Why Europe Must End Its 30-Year Digital Winter to Ensure Its Long-Run Future

Report: Crypto Remains Underregulated Around Much of the World

crypto regulation

As of last June, most of the world’s governments hadn’t begun regulating the cryptocurrency sector.

That’s according to a new report by the Financial Action Task Force (FATF), whose president told CoinDesk Thursday (March 28) that this low level of response — with under 30% of the world’s jurisdictions regulating crypto — requires a “call to action.”

“I would describe virtual assets as being akin to water, and essentially they will flow to jurisdictions that are less regulated,” T. Raja Kumar said. “Criminals and terrorists are very quick to spot the opportunity leading to regulatory arbitrage. We just can’t allow this. Every part of the global chain needs to be strong. This is not a trivial matter.”

The report recommends that jurisdictions need to get a stronger grasp on the money-laundering and terrorist-financing threats posed by crypto, and they should license or register virtual asset service providers (VASPs) and carry out reviews of their business practices, products and technology.

Coindesk notes that the FATF’s recommendations aren’t mandatory, though jurisdictions that ignore them risk being put on the organization’s watchlist along with the threat of global isolation.

Raja Kumar said this report was the first of its kind to deal with the concern that an underregulated crypto sector “creates significant loopholes for both criminals and terrorists to exploit” and is “a call to action that we need countries to take this problem seriously.”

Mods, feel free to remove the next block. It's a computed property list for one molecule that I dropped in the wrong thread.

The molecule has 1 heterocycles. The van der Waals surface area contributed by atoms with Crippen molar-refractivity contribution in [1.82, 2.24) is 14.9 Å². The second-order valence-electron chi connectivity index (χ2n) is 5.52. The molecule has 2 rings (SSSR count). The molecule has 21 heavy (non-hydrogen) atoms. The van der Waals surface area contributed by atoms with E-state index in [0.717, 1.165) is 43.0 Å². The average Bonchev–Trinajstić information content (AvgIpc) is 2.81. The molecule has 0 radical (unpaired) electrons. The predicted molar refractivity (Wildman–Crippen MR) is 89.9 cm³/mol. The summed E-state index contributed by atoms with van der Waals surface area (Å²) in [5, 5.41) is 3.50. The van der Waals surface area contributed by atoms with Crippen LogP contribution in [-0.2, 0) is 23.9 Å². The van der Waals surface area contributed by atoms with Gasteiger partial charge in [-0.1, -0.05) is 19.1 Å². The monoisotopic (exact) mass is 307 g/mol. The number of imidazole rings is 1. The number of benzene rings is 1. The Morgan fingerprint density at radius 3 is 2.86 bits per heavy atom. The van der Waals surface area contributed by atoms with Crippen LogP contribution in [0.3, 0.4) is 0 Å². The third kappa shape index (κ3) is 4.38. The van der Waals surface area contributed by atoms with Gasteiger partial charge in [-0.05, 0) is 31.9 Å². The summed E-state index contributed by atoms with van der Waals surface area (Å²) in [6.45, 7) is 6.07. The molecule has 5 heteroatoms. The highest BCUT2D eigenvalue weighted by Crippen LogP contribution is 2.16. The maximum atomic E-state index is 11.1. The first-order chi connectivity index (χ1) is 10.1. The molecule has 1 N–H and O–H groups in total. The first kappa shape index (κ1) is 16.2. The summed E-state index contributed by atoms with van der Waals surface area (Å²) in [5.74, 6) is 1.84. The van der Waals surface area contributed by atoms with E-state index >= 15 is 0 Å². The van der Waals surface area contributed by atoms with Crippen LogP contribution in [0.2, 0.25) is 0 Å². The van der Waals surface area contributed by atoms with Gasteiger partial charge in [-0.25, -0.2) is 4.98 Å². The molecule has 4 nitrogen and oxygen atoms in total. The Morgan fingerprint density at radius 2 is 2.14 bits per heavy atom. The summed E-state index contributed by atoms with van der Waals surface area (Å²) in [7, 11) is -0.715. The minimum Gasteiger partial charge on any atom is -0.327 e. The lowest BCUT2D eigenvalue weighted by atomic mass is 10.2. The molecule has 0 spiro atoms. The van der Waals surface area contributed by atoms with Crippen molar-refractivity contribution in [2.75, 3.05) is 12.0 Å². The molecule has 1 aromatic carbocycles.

The report follows one this week from the FBI’s Internet Crime Complaint Center (IC3) which shows that Americans made more than 43,000 complaints about cryptocurrency scams last year, with losses to crypto-based frauds and scams climbing to $3.9 billion, a 53% increase year-over-year.

Scam factories, where criminals traffic tens of thousands of individuals, confine them to compounds and force them to conduct online scams targeting unsuspecting foreign nationals, are a driving force behind the rise in crypto scams,” PYMNTS wrote earlier this week.

Among the more popular tactics is “pig butchering,” in which scammers employ fictitious identities to forge relationships with victims via dating apps, social media platforms, professional networking sites, or encrypted messaging apps.

The schemes are socially engineered to establish trust, typically starting with a romance or confidence scam and mutating into cryptocurrency investment fraud — where the “pig,” after being fattened up, gets “butchered.”

“The crypto marketplace is already notorious for Ponzi-like schemes and other scams — and bad actors are increasingly taking advantage of victims who have lost cryptocurrency to fraud, scams and theft with recovery schemes that are themselves fraudulent,” the report noted.